When we speak of making disciples, or any other biblical truth, we must always go first to the key texts of Scripture to draw out what God’s Word is revealing to us. In order to best understand what it means to make disciples, we must understand first the basic biblical picture of what disciple-making is. The best place to start is with the clearest texts.

After looking at those, we move through the less clear texts that may not directly reference the disciplemaking but support or help explain the concept. This is what we will do in this article series. I want to take you through the most primary texts of Scripture that lay out the most basic and holistic understanding of discipleship. Basically, I want to show you from Scripture what it is and how to do it.

Discipleship as a Holistic Framework

In addition to laying out the most efficient Scriptural evidence for the process of discipleship, I want to fulfill the title of this series. I want to show you, from my context as a Collegiate Missionary, what front-line disciple-making looks like in a ministry context that literally handles every worldview and belief system under the sun. I want to bring you to the Scriptures to show you how discipleship must never be compartmentalized but should be seen as a truly holistic framework. We may be able to describe the parts of the whole in regard to our topic, but the nature of true, biblical discipleship is seen ultimately as a holistic way of life. And we must see that this way of life reveals itself primarily through who we are in Christ and what He has called us to do. 

Jesus’s Last Words are Our First Work

Therefore, the most important application we must receive from this article series is that what we are to do at the most basic level must first be drawn from Scripture and Scripture alone, and second, that true, biblical disciple-making is a reformation of your entire life. To bolster this point, Robby Gallaty speaks of this necessary reformation in Rediscovering Discipleship when he says this:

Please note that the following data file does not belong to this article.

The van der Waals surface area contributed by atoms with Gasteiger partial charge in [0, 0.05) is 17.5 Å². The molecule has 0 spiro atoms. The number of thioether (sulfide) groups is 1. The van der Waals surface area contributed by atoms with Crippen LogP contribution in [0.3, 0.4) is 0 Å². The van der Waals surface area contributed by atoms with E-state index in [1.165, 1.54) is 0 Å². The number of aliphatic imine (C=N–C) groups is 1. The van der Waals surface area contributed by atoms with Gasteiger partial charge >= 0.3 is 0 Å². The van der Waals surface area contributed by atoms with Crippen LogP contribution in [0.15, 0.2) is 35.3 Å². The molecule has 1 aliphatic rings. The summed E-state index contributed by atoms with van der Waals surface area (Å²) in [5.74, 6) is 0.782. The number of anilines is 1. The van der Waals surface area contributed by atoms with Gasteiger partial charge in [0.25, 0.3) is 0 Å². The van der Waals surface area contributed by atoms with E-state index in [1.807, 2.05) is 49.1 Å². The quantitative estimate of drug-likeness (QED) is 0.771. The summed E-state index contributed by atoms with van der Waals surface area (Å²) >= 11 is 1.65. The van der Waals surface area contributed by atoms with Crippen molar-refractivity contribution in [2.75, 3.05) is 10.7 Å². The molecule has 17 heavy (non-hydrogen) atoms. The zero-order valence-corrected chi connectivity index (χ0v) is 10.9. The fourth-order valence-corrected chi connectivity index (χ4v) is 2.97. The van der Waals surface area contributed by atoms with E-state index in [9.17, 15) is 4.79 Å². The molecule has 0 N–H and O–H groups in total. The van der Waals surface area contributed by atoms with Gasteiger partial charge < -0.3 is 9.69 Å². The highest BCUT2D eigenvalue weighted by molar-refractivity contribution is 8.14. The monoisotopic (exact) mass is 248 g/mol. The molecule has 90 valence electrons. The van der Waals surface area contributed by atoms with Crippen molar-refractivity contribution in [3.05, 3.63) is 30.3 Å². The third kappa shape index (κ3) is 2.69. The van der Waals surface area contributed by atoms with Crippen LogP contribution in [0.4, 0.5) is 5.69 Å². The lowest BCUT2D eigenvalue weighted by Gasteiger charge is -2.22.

“Disciples, many for the first time, are equipped to take responsibility for their faith and ownership for their God-given ministries. We are here because the first disciples took Jesus at His word. They made Jesus’ last words their first work. What would happen if we did the same? I believe we would rediscover what it means to be a New Testament church.”

Robert Gallaty

My prayer is that this article series will help God’s people do exactly this, whether your context is college ministry, like mine, or something else entirely.

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Equipping You to Make Disciples of Collegians & Young Adults

The Collegiate DiscipleMaker is an online publication providing practical encouragement and disciplemaking tools to those making disciples among college students and young adults. Our weekly articles are theologically rich, biblically grounded, pragmatically applicable, and college ministry oriented.

Our Team

We are people just like you— campus missionaries, ministry wives, young adult pastors, and more—who simply have a passion to make Gen Z disciples on college campuses and beyond.


Austin Pfrimmer (Campus Missionary)

Christina Boatright (Campus Missionary)

Paul Damery (Campus Missionary)

Reese Hammond (Campus Missionary)

Jon Smith (Campus Missionary)

Jerome Stockert (Campus Missionary) 

Karin Yarnell (College Ministry Wife)

Editor in Chief:

Britney Lyn Hamm (College Ministry Wife)